029 Raising the Standards of Built Environment with Gillian Charlesworth

As the CEO of BRE Group, Gillian Charlesworth is responsible for the organisation’s strategy and performance. She works closely with BRE Trustees and the Group Board to define its purpose, vision and long-term goals.

Before joining BRE Group, Gillian was an Executive Director at RICS, where she held a number of roles covering assurance and enforcement of standards, global brand growth and thought leadership. She is passionate about the importance and potential of the built environment in creating sustainable, vibrant and productive life on the planet.

In her earlier career Gillian worked in the UK Civil service and with several professions and industries as a regulator and advocate. She promotes responsible leadership and one of her career highlights was being included in Women of the Future’s inaugural top 50 list of Kind Leaders in 2018.

RICS Experience and RICS Professionals

Gillian starts by giving an overview of her years spent at RICS, and the variety of professionals that are working there.

“When I started working at RICS, I was very taken with working in the property and built environment, construction infrastructure sector. Over that period it has become very apparent that this industry is responsible for huge amounts of economic, social and environmental impact, whether it’s through standard setting, promoting careers in the industry, or driving the sustainability agenda. In my 15 years at RICS I have had a good mix of experience across the regulatory team, the external affairs and policy team, and eventually ended up as the person who led the promotion of RICS brand around the world. It was a great period, and I never thought that I would leave RICS, but another opportunity came along, so a year ago I moved on.”

Marion then raised the question about the importance of having a variety of people within the industry, and a gap that sometimes exists between the world of RICS and the built environment policies, and the jobbing surveyors on the ground, who need to understand how those policies shape their work.  

“There is a whole body of surveyors who work for RICS,” Gillian responds. “They are the essential team within the institution. I see the need for a range of professionals to run a professional institution, besides the generic roles such as finance or HR, as a partnership between the members of the profession and the RSS team who are professionals in influencing our public policy. It’s a little bit like any product and marketing you need. You need the expertise to create the product, but you also need somebody who can translate the important features and benefits of that product for non technical decision makers, and in this case, it’s the government.”

What BRE Is And What It Does

Gillian goes on to explain the background of BRE where she has been the CEO since last year.

“BRE was a government agency until 1997, when it was privatized. However, the industry was very keen to see BRE continue to carry out deep expert scientific research into buildings and building performance, and felt the need for a body which is holding us to account on standards, performance and safety. BRE was turned into a trust, a charitable body that is the owner of the BRE Group, which I’m the Chief Executive of. The purpose of the group is to carry out its activities, but to make a surplus from those activities, which then provides to the trust which continues to carry out the research role.”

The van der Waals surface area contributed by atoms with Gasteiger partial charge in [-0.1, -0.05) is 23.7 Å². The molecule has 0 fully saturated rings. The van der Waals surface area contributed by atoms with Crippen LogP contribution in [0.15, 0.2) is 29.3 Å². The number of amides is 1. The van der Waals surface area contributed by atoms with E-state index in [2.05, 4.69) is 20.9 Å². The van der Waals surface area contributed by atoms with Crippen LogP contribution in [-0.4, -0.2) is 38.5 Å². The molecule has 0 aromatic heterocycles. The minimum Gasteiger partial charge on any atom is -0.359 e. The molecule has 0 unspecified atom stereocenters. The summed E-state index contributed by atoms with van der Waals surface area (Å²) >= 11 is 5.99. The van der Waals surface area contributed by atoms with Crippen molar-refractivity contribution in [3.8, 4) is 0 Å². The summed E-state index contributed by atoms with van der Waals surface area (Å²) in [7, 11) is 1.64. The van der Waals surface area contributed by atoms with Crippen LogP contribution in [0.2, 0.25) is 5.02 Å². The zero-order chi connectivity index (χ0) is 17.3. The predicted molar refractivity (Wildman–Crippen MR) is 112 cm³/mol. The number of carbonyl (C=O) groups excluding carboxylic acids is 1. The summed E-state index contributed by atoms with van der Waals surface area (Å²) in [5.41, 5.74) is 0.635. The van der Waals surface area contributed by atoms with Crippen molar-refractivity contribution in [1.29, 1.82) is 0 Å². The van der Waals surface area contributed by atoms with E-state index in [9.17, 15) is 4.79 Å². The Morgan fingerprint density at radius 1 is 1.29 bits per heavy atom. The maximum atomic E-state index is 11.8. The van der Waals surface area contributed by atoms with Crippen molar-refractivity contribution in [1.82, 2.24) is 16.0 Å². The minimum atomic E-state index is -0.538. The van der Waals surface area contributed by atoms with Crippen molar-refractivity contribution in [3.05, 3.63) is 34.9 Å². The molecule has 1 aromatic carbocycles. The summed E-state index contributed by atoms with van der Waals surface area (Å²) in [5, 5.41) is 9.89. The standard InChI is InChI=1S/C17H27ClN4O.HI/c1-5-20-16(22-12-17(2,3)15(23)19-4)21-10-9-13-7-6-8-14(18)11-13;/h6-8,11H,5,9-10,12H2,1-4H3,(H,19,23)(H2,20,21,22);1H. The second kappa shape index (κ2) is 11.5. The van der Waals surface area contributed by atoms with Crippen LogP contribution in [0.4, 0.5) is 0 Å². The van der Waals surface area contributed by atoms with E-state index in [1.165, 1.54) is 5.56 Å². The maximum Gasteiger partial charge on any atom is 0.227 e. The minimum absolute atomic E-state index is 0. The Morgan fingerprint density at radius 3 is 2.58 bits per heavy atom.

“So as a commercial entity, we don’t just do anything to make money. Everything we do is intrinsically part of the purpose of improving the built environment through scientific research, testing standards, certifying buildings and parts of buildings and construction products. We’re providing assurance to the construction sector, the property sector, and the users of buildings across the areas of fire safety, construction, product safety, building security, and parts of construction. And of course we are providing the certification scheme which assesses the sustainable performance of built assets. So it’s very much about improving the built environment, and enhancing performance against sustainability goals, safety, and security.”

What Surveyors Can Do To Be More Sustainable

We wanted to know how surveyors can contribute to the purpose of improving the built environment.

“For those of us who’ve got the time, make an expert contribution to not only the policy development process, but to facilitating the actual planning process, to try and make sure that the professionals are asserting professional values and expertise into the dialogue. I know it’s not easy to do that. It takes time, it’s sometimes rather thankless, fruitless task, but I do think that surveyors know what works. So make sure that you follow the standards that RICS sets and keep up to date with the latest solutions.”

The Women For The Future Network

Gillian has been very active in The Women for the Future network and shares her experience with it.

“RICS has been sponsoring The Women of the future Awards category for the Built Environment Construction Infrastructure Project for six years now. I used to be the person who did the judging for that. As a result of it, we set up a network of all the people who’ve been shortlisted for that award, and it’s proved to be an incredibly good support group. I’m sure every person in there would say they get something out of it. It provided me with the view that one of the best things we can do in terms of supporting women is literally that – provide support and networking. A number of business opportunities come out of that group of people, and we really support each other.”

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